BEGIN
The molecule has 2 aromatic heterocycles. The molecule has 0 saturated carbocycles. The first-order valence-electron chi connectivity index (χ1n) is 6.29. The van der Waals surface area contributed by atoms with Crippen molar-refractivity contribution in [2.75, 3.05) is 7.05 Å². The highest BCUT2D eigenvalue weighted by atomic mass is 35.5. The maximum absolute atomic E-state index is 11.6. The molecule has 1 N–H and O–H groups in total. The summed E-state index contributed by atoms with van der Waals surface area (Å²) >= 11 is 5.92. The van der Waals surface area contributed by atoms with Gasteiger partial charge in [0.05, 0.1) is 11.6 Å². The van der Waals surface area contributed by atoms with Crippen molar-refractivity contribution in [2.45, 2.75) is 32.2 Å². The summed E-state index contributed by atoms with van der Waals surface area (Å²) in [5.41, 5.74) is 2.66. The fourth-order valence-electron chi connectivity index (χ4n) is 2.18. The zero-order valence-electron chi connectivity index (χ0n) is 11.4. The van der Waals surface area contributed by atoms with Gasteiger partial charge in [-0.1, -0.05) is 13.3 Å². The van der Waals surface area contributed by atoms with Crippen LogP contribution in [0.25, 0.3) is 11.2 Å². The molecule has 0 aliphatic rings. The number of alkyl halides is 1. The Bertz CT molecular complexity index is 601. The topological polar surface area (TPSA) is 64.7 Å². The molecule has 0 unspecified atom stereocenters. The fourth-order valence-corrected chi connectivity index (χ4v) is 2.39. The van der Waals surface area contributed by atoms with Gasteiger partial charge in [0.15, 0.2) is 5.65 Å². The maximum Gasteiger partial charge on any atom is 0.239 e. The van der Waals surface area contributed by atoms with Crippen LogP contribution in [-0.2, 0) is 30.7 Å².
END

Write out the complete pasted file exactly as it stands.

The molecule has 2 aromatic heterocycles. The molecule has 0 saturated carbocycles. The first-order valence-electron chi connectivity index (χ1n) is 6.29. The van der Waals surface area contributed by atoms with Crippen molar-refractivity contribution in [2.75, 3.05) is 7.05 Å². The highest BCUT2D eigenvalue weighted by atomic mass is 35.5. The maximum absolute atomic E-state index is 11.6. The molecule has 1 N–H and O–H groups in total. The summed E-state index contributed by atoms with van der Waals surface area (Å²) >= 11 is 5.92. The van der Waals surface area contributed by atoms with Gasteiger partial charge in [0.05, 0.1) is 11.6 Å². The van der Waals surface area contributed by atoms with Crippen molar-refractivity contribution in [2.45, 2.75) is 32.2 Å². The summed E-state index contributed by atoms with van der Waals surface area (Å²) in [5.41, 5.74) is 2.66. The fourth-order valence-electron chi connectivity index (χ4n) is 2.18. The zero-order valence-electron chi connectivity index (χ0n) is 11.4. The van der Waals surface area contributed by atoms with Gasteiger partial charge in [-0.1, -0.05) is 13.3 Å². The van der Waals surface area contributed by atoms with Crippen LogP contribution in [0.25, 0.3) is 11.2 Å². The molecule has 0 aliphatic rings. The number of alkyl halides is 1. The Bertz CT molecular complexity index is 601. The topological polar surface area (TPSA) is 64.7 Å². The molecule has 0 unspecified atom stereocenters. The fourth-order valence-corrected chi connectivity index (χ4v) is 2.39. The van der Waals surface area contributed by atoms with Gasteiger partial charge in [0.15, 0.2) is 5.65 Å². The maximum Gasteiger partial charge on any atom is 0.239 e. The van der Waals surface area contributed by atoms with Crippen LogP contribution in [-0.2, 0) is 30.7 Å².